A simple way to predict tropical cyclones undergoing rapid intensification
"Yellow streaks in sunset sky, wind and daylong rain is nigh." This old weather proverb originates from fishermen who found colors and shapes in clouds at sunset could predict an incoming storm. Nowadays, state-of-the-art satellite observations for tropical cyclone cloud structures, as well as the evolution of surrounding weather systems, are utilized to assist weather forecasters to make decisions. Indeed, rapid intensity changes often occur in conjunction with rapid reorganization of the tropical cyclone's mesoscale cloud and precipitation structures.
Super Typhoon Rammasun (2014) is the strongest-recorded TC at landfall over the Chinese mainland since 1949. By using satellite observations and high-resolution ensemble simulation output, Dr. Yihong Duan and his team—a group of researchers from the Hainan Key Laboratory of South China Sea Meteorological Disaster Prevention and Mitigation, the State Key Laboratory of Severe Weather, China Meteorological Administration, and the Australian Bureau of Meteorology—have had their findings about the precursors of Rammasun's onset of rapid intensification (RI) published in Advances in Atmospheric Sciences.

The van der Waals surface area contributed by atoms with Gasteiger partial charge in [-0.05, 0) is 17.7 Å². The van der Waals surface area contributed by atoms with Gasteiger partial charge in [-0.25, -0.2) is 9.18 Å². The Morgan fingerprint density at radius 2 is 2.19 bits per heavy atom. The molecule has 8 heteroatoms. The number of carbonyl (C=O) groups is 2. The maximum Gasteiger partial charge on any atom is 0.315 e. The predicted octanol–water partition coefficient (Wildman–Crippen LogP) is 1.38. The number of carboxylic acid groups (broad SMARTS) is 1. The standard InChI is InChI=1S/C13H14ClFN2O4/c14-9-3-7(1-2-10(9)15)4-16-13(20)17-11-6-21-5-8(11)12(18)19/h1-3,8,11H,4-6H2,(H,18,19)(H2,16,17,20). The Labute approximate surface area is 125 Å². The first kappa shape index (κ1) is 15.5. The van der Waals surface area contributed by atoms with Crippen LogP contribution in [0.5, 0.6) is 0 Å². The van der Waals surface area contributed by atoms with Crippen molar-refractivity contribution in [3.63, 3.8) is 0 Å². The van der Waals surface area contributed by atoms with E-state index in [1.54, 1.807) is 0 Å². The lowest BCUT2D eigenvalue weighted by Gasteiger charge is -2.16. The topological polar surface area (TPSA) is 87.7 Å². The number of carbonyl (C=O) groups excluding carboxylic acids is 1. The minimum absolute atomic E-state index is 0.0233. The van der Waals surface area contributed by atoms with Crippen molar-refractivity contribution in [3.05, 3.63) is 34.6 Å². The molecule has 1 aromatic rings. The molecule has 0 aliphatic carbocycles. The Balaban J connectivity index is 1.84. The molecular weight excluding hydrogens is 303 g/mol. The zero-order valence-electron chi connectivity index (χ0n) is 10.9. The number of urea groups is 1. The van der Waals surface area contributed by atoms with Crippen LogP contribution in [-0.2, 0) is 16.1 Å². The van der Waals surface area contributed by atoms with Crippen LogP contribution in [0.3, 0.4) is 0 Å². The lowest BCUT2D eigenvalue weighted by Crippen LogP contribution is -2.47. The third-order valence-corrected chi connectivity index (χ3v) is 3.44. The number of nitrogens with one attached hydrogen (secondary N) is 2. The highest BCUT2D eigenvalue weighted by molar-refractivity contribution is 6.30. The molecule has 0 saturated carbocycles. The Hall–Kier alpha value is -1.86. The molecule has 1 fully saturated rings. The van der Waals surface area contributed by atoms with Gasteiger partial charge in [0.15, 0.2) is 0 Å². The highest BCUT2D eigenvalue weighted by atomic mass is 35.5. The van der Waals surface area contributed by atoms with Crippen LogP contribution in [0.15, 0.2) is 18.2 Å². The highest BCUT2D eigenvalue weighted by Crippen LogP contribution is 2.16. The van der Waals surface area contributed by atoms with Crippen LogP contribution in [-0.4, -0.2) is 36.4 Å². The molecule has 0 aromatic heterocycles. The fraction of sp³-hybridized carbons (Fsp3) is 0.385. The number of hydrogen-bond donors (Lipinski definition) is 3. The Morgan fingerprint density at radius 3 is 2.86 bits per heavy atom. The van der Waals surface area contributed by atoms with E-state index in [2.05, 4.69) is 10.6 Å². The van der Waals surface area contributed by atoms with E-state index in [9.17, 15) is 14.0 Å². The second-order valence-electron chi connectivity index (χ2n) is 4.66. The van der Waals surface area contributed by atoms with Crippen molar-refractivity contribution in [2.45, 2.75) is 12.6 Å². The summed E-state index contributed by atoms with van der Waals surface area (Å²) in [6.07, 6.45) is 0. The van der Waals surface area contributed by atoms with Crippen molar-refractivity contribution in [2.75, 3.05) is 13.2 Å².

For the early RI onset member, strong ascent develops over the downshear flank at radii beyond the radius of maximum wind, merging inward-penetrating inner cloud bands that become deep convections while the vortex core becomes upright. Thus, the Synchronization Index, a simple measure of the amount of coherence in the vertical structure of the circulation, is proposed by Dr. Noel Davidson, one of the authors of the current study.
"The Synchronization Index presented here is a useful way of monitoring vortex structure, though it is only based upon our analysis of an ensemble of RI forecasts for one case study," says Dr. Duan. "We plan to extend the study by making further analyses and budget diagnoses from the members, to better understand the processes that influence RI."